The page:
ExxonMobil's Tillerson Under Pressure

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ExxonMobil's Tillerson Under Pressure

DALLAS -- Calls for an independent chairman of Exxon Mobil Corp. and the removal of CEO Rex Tillerson from that board post may be answered today as the biggest U.S. oil producer holds its annual shareholder meeting here, where a vote on a resolution to bar the CEO from holding the chairman position will take place, Bloomberg News reported.

Despite leading the company to a record $40.6 billion in profit last year, Tillerson recently faced opposition from numerous camps including the California Public Employee's Retirement Systems and Peter O'Neil, the great-great grandson of company founder John D. Rockefeller, reported Bloomberg News. A growing number of shareholders want the company to focus on alternative energy research and development in an attempt to address climate change issues.

"I don't understand why they're not investing more in alternatives," O'Neil, who leads a Rockefeller family committee dealing with ExxonMobil issues, told Bloomberg News in a telephone interview. "I want shareholder value to increase, and I think it can if they make incremental changes and diversify into other areas."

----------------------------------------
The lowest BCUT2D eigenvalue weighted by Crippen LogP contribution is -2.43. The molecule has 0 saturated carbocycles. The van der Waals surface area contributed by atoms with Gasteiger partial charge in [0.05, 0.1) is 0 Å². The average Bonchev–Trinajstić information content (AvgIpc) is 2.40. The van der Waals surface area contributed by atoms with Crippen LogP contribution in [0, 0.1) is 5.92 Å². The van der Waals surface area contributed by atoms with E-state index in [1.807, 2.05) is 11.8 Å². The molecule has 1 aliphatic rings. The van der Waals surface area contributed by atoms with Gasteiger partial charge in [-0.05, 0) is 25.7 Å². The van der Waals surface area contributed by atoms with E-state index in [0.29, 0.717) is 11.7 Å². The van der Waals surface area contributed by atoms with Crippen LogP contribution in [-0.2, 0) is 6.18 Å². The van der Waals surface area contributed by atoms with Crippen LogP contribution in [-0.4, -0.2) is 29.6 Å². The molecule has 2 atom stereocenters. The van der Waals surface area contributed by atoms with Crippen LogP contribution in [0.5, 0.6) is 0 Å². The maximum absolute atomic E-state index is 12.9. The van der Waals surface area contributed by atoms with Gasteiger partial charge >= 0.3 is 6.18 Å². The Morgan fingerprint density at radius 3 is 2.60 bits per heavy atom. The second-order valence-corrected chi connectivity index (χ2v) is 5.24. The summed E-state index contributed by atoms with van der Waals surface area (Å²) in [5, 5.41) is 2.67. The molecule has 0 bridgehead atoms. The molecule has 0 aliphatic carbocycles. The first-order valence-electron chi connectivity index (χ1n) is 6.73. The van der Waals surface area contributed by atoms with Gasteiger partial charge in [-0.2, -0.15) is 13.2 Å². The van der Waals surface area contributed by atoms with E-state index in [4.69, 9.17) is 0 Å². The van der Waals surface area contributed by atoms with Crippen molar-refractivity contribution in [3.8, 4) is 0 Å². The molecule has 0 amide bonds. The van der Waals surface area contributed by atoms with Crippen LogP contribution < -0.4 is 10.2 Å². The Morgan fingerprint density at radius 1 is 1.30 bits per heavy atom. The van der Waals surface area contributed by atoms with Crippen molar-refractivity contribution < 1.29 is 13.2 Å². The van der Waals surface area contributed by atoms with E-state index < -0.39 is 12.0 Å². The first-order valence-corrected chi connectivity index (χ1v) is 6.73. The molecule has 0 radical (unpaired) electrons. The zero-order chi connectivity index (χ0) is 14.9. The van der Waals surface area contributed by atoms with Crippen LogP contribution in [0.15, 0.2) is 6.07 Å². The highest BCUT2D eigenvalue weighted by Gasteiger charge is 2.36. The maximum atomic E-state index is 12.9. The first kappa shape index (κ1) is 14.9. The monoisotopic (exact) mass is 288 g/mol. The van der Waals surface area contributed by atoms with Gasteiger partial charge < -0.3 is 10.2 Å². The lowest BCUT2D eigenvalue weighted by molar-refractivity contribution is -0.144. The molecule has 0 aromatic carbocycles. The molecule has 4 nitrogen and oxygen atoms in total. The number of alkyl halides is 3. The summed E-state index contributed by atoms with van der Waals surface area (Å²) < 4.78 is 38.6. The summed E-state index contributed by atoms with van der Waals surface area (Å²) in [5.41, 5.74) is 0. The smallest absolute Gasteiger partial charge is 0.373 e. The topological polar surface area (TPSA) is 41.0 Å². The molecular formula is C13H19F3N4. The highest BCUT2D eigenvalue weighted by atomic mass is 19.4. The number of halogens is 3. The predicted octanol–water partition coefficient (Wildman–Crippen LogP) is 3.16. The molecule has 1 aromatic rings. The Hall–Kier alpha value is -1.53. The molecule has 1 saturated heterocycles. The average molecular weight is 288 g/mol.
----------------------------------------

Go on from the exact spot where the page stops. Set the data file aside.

O'Neil told the news agency he has met on and off with company executives to discuss petroleum alternatives for two years. However, due to a confidentially agreement, he could not discuss details.

On May 12, ExxonMobil sent the following statement via e-mail to its 30 largest U.S. shareholders: "The board believes very strongly that there is no single best organizational model that would be most effective in all circumstances. The board believes that the most effective leadership structure for ExxonMobil at the present time is for Mr. Tillerson to serve as both chairman and CEO."

Since Tillerson, 56, became CEO in 2006, shares of ExxonMobil rose 66 percent with a current market value of $479 billion, according to the report. The Rockefellers, who collectively own 332,174 of the company's 5.4 billion shares, also support a resolution urging ExxonMobil to study whether it can reduce harm to poor countries from climate change by developing more renewable fuels, reported Bloomberg News.

"Kerosene was the alternative energy of that day, when my great-grandfather realized it could replace whale oil," Neva Rockefeller Goodwin said at an April 30 meeting with reporters in New York, according to the report. "In today's changing energy environment, we're urging ExxonMobil to get back to its strong historical roots in order to better position itself for the future of the industry."